Brian Cox, Anthony Hopkins, and Mads Mikkelsen have all taken up the elegant, poised, and devilishly charming mantle of Dr. Hannibal Lecter. Though Cox and Hopkins are immeasurable in their respective roles as the greatest villain fiction has ever seen, Mads Mikkelsen's Hannibal gives us far more than we bargained for. Mikkelsen told Hannibal series creator Bryan Fuller he "didn't want to play Anthony Hopkins or Brian Cox. He wanted to play Satan," redefining a character horror audiences were already so familiar with.
Mads Mikkelsen as Hannibal Lecter lives up to the challenge of revitalizing a role most would argue had already been played to perfection. Over the course of three seasons on NBC's Hannibal, he gives us a glimpse into the operatic, gothic romance that is his life in Baltimore surrounded by elite and powerful figures.
For his style, his recipes, and his relationship with Will Graham alone, Mikkelsen is the best Hannibal Lecter we never expected.
- 1345 VOTES
Mikkelsen's Hannibal Exerts Total Emotional And Intellectual Control Over His Prey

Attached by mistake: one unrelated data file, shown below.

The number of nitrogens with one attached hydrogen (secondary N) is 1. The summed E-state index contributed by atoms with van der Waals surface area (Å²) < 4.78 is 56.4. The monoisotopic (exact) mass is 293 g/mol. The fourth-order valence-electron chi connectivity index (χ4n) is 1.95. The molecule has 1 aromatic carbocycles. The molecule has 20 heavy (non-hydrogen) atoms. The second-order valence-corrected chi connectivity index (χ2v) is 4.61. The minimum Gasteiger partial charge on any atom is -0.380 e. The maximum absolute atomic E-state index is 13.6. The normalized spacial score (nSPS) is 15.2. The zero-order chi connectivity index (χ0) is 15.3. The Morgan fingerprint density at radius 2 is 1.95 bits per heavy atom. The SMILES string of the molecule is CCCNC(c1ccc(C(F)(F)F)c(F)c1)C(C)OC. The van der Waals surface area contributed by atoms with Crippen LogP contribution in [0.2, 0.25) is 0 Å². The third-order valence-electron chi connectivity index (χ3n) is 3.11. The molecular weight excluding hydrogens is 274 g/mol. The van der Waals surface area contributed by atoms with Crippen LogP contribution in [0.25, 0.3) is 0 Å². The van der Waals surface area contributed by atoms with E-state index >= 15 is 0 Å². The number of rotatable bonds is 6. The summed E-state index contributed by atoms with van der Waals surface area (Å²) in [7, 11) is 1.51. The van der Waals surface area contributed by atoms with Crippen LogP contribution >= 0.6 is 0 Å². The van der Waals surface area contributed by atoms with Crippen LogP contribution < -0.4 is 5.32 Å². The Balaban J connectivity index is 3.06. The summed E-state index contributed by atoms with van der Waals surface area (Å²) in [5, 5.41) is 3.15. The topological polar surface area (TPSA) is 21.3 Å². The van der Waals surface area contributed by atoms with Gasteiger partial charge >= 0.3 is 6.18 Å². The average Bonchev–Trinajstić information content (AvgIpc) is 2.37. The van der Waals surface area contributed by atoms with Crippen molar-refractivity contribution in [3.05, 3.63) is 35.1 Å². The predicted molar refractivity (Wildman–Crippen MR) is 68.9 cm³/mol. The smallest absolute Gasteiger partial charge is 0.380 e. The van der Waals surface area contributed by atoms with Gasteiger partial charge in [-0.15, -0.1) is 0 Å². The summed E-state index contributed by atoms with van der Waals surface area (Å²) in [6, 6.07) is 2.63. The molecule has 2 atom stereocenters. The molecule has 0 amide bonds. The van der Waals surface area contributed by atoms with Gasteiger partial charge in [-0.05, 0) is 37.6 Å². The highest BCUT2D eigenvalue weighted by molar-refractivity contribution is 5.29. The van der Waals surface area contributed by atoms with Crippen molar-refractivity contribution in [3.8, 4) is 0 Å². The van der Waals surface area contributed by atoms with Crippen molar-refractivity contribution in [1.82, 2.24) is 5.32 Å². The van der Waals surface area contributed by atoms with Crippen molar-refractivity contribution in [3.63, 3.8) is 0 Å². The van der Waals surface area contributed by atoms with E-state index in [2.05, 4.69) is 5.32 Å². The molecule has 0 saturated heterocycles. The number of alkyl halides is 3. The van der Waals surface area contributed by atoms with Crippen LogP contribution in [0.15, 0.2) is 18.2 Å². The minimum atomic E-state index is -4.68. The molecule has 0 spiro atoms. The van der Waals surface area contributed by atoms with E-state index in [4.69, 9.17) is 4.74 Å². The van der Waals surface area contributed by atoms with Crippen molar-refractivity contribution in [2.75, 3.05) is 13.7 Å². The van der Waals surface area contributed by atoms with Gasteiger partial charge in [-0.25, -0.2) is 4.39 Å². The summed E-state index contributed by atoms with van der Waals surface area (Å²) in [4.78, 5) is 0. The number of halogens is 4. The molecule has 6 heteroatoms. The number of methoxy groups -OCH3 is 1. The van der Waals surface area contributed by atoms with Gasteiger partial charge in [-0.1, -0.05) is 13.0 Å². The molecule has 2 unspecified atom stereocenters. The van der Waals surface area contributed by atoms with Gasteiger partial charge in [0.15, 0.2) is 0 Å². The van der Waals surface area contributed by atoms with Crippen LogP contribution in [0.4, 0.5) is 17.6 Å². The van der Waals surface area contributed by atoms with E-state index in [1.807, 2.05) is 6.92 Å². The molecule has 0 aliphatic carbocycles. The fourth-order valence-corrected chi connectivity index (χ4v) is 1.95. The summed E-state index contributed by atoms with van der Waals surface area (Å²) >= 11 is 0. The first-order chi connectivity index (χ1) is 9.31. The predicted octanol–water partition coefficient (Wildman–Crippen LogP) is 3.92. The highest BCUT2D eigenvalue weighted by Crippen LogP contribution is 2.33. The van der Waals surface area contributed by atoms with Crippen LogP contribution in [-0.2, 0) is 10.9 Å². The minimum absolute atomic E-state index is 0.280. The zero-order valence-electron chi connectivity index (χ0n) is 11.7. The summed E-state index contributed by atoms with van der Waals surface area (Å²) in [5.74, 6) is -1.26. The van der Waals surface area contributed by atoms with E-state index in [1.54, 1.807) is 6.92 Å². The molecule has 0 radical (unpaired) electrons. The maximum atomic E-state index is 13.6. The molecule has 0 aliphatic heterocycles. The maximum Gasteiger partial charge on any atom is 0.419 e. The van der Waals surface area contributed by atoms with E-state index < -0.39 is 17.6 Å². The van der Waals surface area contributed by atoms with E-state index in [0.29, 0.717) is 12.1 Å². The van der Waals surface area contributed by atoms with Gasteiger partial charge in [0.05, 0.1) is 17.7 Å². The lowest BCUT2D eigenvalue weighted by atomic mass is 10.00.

Abigail Hobbs is one of the most unlucky characters in NBC’s Hannibal. Not only was she born to a criminally psychotic father, but her adoptive dads, Hannibal and Will, only add to her trauma. Will unloads the guilt of taking Garrett Jacob Hobbs's life onto Abigail by trying to take his place, and Hannibal uses her toxic devotion to her father to convince her she had no other option but to follow in his homicidal footsteps.
Abigail's tragic story provides the most direct evidence of Hannibal's skillful manipulation of his victims' emotional state of mind. He uses her trauma to convince her to cut off her own ear, run away with him, take hallucinogens, and push Dr. Alana Bloom out of a window. Ultimately, her downfall is her choice, but it's Hannibal who makes her believe she's making the right decisions.
- 2482 VOTES
Mikkelsen's Micro-Expressions Help Preserve Hannibal's Facade